Press-Republican

September 26, 2013

Dale J. Beauchemin


Press-Republican

---- — BURLINGTON — Dale J. Beauchemin, 59, of the great Old North End in Burlington, passed from this plane in the comforting presence of his brother, Robert "Bob" Beauchemin, and his nephew, Joseph Beauchemin, in Fletcher Allen Hospital on Sept. 11, 2013.

His passing was an unexpected loss of a bright light on a perfect summer day in the best days of his life, he was so very happy. Dale's story begins on Oct. 23, 1953, in Beacon, N.Y., with his parents, Robert F. and Sarah (nee Lyman) Beauchemin and older brother, Bob. After a short stay, they very happily moved back to Saranac, N.Y., where both sides of the family were abundant and colorful. Stories were the main event of any occasion, and through the lore Dale had the sense that he was living simultaneously with several generations. It gave him a keen interest in people and their circumstances. He began learning guitar at nine, and was soon bringing music to the stories as his contribution to the memories they were making right then. Dale grew in proficiency with the guitar and discovered that he had a voice, and a couple of rock band adventures later, he began "playing out" in New York and in Burlington, which was how he met his wife, Jo.

Painting jobs and playing music kept him pretty busy, but not too busy to get involved with his community. He and Jo worked hard for improvements to Lakeside and the South End and worked tirelessly with neighbors to kill the Southern Connector as then proposed. They both helped conceptualize the Pine Street Renaissance and the Burlington Land Trust (now Champlain Housing Trust), as well as other projects. Dale did supervising and estimates for Bob in his new business, Vermont Janitorial, as well, and the painting and music faded out, except in his beautiful Land Trust home bought in 1983 in the Old North End.

As life will do, a series of events and happenstance took their lives in directions not anything like they had planned. Dale took an opportunity and opened Dale's Discount Outlet in Colchester. Folks loved that store, because it brought them to Dale who befriended everyone who came. People used to stop by just to spend time with him, one customer confided that it was her after work decompression center. Friends and family and the stranger on the street were drawn to him. Once at a movie this little two-year-old boy left his parents to come down the stairs to Dale and he stopped and stared. He put his little hand on Dale's arm and the two of them watched the movie together right to the end and Dale never twitched. Six years later, he sold the business and among other things cared for his father until his death. In the meantime, Jo's health became very bad and he took very good care of her. Then his own health became compromised, but the very good care by Dr. David Adams of Burlington Community Health and Dr. Van Buren of the cardiac department at FAHC returned him to the best health he could remember. They became good friends, the three of them, and all found joy in Dale's new vigor.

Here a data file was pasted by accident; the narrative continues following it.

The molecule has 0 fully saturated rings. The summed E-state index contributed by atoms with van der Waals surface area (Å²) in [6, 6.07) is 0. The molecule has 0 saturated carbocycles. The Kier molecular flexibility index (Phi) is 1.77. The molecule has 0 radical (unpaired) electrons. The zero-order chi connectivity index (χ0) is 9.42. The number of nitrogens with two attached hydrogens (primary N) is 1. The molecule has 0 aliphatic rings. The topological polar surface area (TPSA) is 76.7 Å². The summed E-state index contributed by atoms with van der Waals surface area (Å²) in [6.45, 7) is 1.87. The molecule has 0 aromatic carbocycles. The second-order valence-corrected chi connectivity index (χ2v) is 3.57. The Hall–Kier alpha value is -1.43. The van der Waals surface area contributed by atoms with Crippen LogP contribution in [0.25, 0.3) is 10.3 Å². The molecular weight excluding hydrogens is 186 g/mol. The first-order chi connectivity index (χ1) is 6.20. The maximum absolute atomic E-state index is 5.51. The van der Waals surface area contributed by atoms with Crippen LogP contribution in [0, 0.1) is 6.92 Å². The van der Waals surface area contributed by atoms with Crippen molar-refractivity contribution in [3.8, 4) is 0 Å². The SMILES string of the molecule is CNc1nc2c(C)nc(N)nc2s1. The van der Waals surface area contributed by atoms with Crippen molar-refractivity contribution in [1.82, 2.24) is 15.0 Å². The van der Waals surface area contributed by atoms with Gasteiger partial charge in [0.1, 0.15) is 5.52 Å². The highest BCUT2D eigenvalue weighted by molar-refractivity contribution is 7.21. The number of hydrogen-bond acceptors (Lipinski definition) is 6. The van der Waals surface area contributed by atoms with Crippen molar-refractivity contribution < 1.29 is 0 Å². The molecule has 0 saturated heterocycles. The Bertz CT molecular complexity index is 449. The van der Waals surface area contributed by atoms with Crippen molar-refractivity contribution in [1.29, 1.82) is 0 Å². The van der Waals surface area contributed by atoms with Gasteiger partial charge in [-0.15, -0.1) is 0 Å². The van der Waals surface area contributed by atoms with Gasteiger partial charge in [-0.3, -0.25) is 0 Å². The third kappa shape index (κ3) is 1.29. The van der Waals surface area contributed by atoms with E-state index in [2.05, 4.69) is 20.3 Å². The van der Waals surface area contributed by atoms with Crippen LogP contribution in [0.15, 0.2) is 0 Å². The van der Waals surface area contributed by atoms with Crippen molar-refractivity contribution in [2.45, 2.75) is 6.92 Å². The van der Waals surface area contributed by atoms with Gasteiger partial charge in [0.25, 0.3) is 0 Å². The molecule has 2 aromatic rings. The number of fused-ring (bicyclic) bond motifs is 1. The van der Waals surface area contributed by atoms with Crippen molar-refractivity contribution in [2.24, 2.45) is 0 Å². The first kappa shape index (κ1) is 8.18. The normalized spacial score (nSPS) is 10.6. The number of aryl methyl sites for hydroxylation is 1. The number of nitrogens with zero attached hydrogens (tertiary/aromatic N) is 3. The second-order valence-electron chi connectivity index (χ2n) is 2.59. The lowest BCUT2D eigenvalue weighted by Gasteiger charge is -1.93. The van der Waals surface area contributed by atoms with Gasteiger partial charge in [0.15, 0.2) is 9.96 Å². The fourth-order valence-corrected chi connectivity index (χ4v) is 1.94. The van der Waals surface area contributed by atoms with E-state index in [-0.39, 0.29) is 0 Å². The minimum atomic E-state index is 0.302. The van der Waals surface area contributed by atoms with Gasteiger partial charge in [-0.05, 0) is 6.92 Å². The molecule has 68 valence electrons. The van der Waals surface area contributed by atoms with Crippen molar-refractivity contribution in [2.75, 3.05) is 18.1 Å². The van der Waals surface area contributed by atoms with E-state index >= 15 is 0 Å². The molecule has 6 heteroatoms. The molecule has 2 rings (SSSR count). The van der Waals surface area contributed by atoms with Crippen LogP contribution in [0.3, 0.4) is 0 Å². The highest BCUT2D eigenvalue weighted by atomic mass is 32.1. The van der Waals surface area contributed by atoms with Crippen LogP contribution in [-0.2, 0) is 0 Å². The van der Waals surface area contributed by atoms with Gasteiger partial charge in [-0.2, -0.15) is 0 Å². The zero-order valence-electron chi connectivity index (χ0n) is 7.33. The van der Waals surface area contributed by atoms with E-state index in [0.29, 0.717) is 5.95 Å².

Dale became a crossing guard at the Sustainability Academy and he loved it. Each day he'd come home with a story or two about the kids he was so proud of. And, he loved it. While recovering, Dale took up an old idea of his and refined it. He had made a few larger pieces of stained glass, one of which hangs in a Chicago bank, but he found his joy in the small. He began making earrings out of stained glass, delicate and individual. He used to say all of his techniques were in service to the glass. These pieces were a huge success as he brought them around to venues around Burlington. He got huge pleasure from the Colchester Farmer's Market, Shelburne Days, and the Arts Riot on Pine Street. He had been notified that his work qualified for hands-on judging for the Arts and Crafts Show at the Sheraton. He was so happy the day he left to set up at the South End Art Hop. It was there that he collapsed.

Dale leaves behind his beloved wife, Joan Beauchemin of Burlington; brother, Robert "Bob" Beauchemin and wife, Sherry, of South Hero and Florida; nephew, Joseph F. Beauchemin of Winooski; nephew, James Dale Beauchemin and wife, Jolene, and their two daughters, Frankie and Berkeley; aunt, Marge Camfield of Plattsburgh, N.Y.; uncle, Earl Lyman of Saranac, N.Y.; aunt, Jeanne Beauchemin of North Carolina; aunt, Eileen of Danemora, N.Y.; and many cousins and their families. He also leaves his brothers-in-law, John Carroll of South Burlington, David Carroll and wife, Laurette, of Warner, N.H., Andrew Carroll and wife, Joan, of North Stonington, Conn.; sister-in-law, Jennifer Carroll and partner, William "Bill" Miller, of Gales Ferry, Conn.; nephew, Matt; and niece, Sarah and Ed Aluc and their daughters.

He was predeceased by his parents, Robert F. Beauchemin and Sarah (nee Lyman) Beauchemin; uncles, Art Tacy of Danemora, Norman "Mike" Beauchemin and wife, Antoinette; uncle, Arnold Beauchemin; aunt and uncle, Richard and Mildred Thompson of Saranac; aunt, Marie "Sunny" Drolette of Saranac; uncle, Edward Camfield of Plattsburgh; aunt, Marge White of New York; uncle, Russell Lyman of Saranac; and mother- and father-inlaw, Richard and Florine Carroll of Groton, Conn.

There will be a memorial service from 10 a.m. to 1 p.m. on Sunday, Sept. 29 in Contois Auditorium in Burlington City Hall. Please bring your stories. In lieu of flowers, please consider a gift to the charity of your choice or some small act of charity to a stranger. Programs and activities held in facilities are accessible to people with disabilities. For info: please call (802) 862-2329 or (802) 253-0195. Online condolences may be made at: www.gregory cremation.com.